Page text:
I don’t realize how much we’ve changed until
* I cover my baked goods with a towel rather than plastic wrap. It’s what we do in a land where “plastic wrap” melts to itself in the heat and is SO irritating to try to pull apart.
* Our favorite date activity has become driving around town, taking pictures of VW bugs; capturing not only the car, but the culture.
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* Just take out the gnat that landed in your nightly tea and keep drinking.
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* Our weekly fresh banana delivery!
* When you drive by the hospital and see a toucan, stop to take a selfie with a toucan!
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* The banks in our area went on strike for a few months. Not sure how this works– the workers would sit behind locked doors and they wouldn’t stock the ATM’s (demanding a raise), but they would still set out coffee and cookies for their customers.
* It has become totally normal for people to just stop by; to drop whatever we’re doing and put on the coffee.
* We’re not surprised when there’s a pile of bugs under the Christmas tree (that were attracted to the light). In fact, we start to appreciate the phenomenon (my hubby wrote about it here).
* My grocery lists are a mess of languages – some things are just funner to say in portuguese, for example “pipoca” /pee.paw.kuh/ (popcorn).

You never realize how “MK” your kids are until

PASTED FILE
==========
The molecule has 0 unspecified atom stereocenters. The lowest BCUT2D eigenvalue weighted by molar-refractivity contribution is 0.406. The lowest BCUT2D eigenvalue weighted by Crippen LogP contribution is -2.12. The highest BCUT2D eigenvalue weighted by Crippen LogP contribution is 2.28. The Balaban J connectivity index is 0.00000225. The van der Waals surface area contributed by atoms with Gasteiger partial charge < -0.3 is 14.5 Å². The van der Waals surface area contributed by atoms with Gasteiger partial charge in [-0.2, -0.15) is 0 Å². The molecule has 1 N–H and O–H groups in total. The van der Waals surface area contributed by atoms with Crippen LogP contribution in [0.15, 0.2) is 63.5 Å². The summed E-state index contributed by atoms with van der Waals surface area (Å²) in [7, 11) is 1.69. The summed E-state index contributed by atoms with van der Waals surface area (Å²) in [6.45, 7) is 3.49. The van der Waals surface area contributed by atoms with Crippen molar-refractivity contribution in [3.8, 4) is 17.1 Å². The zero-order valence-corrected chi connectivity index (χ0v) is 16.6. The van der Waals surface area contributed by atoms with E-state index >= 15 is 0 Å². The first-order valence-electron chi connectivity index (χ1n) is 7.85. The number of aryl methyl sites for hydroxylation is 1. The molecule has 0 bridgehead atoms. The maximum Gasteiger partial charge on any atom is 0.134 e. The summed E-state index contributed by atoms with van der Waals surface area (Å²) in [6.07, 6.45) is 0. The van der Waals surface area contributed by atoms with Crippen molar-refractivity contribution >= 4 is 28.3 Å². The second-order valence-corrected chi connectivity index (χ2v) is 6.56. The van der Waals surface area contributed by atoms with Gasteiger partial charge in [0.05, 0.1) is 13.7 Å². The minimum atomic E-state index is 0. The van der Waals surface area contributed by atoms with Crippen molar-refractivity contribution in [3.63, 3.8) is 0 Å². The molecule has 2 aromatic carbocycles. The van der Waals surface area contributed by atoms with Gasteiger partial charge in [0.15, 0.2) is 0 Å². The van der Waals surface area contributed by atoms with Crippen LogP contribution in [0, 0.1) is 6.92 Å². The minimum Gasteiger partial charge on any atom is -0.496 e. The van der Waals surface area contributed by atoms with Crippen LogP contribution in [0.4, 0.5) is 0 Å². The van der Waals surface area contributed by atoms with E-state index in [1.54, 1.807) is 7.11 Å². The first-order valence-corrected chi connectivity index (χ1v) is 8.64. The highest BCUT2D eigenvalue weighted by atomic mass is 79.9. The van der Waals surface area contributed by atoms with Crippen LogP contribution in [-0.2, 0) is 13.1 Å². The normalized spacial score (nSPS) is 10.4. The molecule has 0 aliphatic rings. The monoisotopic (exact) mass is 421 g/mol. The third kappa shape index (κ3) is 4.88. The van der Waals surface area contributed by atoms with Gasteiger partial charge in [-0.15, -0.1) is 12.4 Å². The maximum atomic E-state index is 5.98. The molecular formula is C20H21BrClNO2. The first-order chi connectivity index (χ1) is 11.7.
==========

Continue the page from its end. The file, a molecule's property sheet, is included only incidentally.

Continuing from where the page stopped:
* your son goes to call his friend for his birthday and can’t remember how to sing “Happy Birthday” in english.
* OR, your child goes to school in the States for the first time in 2 years and doesn’t know his ABC’s. {He is fluent in portuguese, but somehow I forgot to teach him the ABC song.}
* MK ping-pong (2 with rackets, 1 as the net).
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* Your son now makes his own fishing poles with bamboo he cuts down with a machete.
* And shows up at the kitchen window with critters like this.
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* Haircut bribes look different these days: fresh coconut water.
* Pictures on their ipods look like this:
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* When a storm rolls in and doesn’t take our electric out, our kids are actually bummed! So much so that sometimes we turn off the lights and eat by candlelight anyway.
* {filling out a crossword puzzle} Jude says, “A crunchy fruit that’s red…..hmmm, all I can think of is pitanga!” {the answer was apple:)

Our kids have grown up so much these last 3 years— learned a new language, earned new freedoms, made so many memories, created their own nostalgia right here in Brazil.
* They camp on their own (even though it’s basically in our backyard, they still have seriemas trying to sneak into their tent).
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* They head to the creek for an afternoon of fishing.